What’s your Subscription Growth ROI?

By Aarthi Rayapura May 1, 2014

Dave Key Photo

Dave Key

Managing Director, Cloud Strategies


Guest author, Dave Key is Managing Director of Cloud Strategies, where he helps software companies transform to SaaS and SaaS companies perform at their highest possible level.  Dave has built and supported large enterprise systems with both on-premise and Software as a Service (SaaS) platforms.  



Growth is a good thing.

High growth subscription companies have higher company valuations, have a better market perception, attract better employees, and can dominate their market.


But at what cost?

Subscription companies need to spend money to gain new revenue before those costs are recovered by the profits from subscription revenue. Subscription companies need to measure growth efficiency, return on investment (ROI) and internal rate of return (IRR).


Growth Efficiency


The cost of growth is measured by the Growth Efficiency Index (GEI), which is the sales, marketing and onboarding costs required to get $1 in additional annual recurring revenue (ARR).




The lower the Growth Efficiency Index the better, but of course, it all depends on the profits from new revenue. The present value of the new revenue stream, the sum of all your Customer Lifetime Values (CLV), is dependent on three things:


1. Profits


Subscription Gross Profits (the company’s profit margin after deducting the cost of subscriptions) show the incremental profits of recurring revenue. Recurring Profits are a better method of determining the net income stream generated by your subscriptions. Recurring profits are the profits from subscription revenue after the cost of providing the service and running the business, but excluding the cost of Revenue Acquisition.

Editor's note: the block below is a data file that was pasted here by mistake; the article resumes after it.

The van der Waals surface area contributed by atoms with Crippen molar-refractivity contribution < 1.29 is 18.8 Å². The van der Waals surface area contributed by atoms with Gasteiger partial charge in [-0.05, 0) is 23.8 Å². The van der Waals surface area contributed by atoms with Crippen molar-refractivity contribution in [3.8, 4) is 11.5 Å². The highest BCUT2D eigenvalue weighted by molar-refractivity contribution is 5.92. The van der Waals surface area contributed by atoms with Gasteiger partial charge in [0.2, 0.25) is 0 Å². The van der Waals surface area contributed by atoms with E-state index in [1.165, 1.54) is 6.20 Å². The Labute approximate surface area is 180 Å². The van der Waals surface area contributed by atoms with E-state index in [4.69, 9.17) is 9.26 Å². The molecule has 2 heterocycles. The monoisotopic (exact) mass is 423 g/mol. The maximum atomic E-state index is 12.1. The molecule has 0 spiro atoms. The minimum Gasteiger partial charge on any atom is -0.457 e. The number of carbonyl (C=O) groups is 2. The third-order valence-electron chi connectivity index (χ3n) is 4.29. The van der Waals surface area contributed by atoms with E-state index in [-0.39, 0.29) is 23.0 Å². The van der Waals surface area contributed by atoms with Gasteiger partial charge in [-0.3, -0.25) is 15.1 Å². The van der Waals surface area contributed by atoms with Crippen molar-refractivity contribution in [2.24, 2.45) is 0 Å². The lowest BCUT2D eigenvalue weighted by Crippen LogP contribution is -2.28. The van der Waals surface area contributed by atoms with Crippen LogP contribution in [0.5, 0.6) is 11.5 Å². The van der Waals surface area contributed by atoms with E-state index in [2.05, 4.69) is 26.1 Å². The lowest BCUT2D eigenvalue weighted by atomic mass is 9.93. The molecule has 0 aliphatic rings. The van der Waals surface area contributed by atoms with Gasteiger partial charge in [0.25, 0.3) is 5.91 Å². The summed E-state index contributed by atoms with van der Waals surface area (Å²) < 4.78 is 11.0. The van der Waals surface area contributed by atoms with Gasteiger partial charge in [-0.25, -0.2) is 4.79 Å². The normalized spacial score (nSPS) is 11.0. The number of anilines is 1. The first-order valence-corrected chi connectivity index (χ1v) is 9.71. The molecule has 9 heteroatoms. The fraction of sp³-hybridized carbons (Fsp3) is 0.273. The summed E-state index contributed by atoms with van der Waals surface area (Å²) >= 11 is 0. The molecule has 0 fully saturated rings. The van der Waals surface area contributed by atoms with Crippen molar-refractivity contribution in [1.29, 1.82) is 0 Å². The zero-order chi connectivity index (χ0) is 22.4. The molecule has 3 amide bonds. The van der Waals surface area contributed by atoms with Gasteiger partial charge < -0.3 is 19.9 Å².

Recurring Profit = Subscription Revenue – (COS + G&A + R&D)
The median percent Recurring Profit Margin of public SaaS companies is 47% based on the Cost of Subscription Services (COS), G&A, and R&D of 18%, 17%, and 18% respectively.


2. Churn


The amount of revenue lost per period, not the percent of customers lost, should be used for all financial analyses. Churn causes a loss of future revenue, lowering the CLV.


Companies serving markets where there is greater churn (such as B2C businesses) must have lower sales and marketing expenses, since their customers don’t stick around long enough to justify higher Revenue Acquisition Costs.


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3. Cost of Capital


Companies with a high cost of capital will have a lower CLV, decreasing their ability to spend money on Revenue Acquisition. The cost of capital tends to decrease as your subscription company’s financial position increases.




The ROI of a subscription company’s Revenue Acquisition Costs is a function of the Recurring Profit Margin, the Growth Efficiency Index, Churn, and the Cost of Capital.




Aside from improving the Growth Efficiency, churn has the most significant impact on the ROI since it impacts the CLV. The graph below shows how dramatically churn impacts the ROI. To achieve your ROI target, you need to either raise the Growth Efficiency, lowering the Revenue Acquisition Costs (the “Investment” in ROI), or lower the churn (which raises the “Return”).




IRR is the percent returned each year from the Revenue Acquisition investment. This metric allows you to compare the value of the recurring revenue stream to other investments as an “interest” payment on the Revenue Acquisition Costs.




Building a subscription revenue stream is expensive. Businesses in the “Purchase Economy” had a simple measure of the ROI of their Revenue Acquisition Costs since the purchase revenue was realized immediately. In the Subscription Economy, the value of the subscription is realized over the life of the customer.  By using ROI and IRR analysis of this future revenue stream, we can determine the Growth Efficiency required to meet these targets of the future profits against today’s Revenue Acquisition Costs.

We can determine how much can be spent on Revenue Acquisition while meeting the company’s ROI targets.  By decreasing churn, the company can increase expenditures on Revenue Acquisition while maintaining the same ROI on these costs, enabling faster growth. Faster growth results in greater company valuation and market dominance.

For a more in depth discussion on GEI and the other metrics that matter in measuring the performance of your subscription business, check out last week’s on-demand webinar with Zuora’s Iain Hassall and me.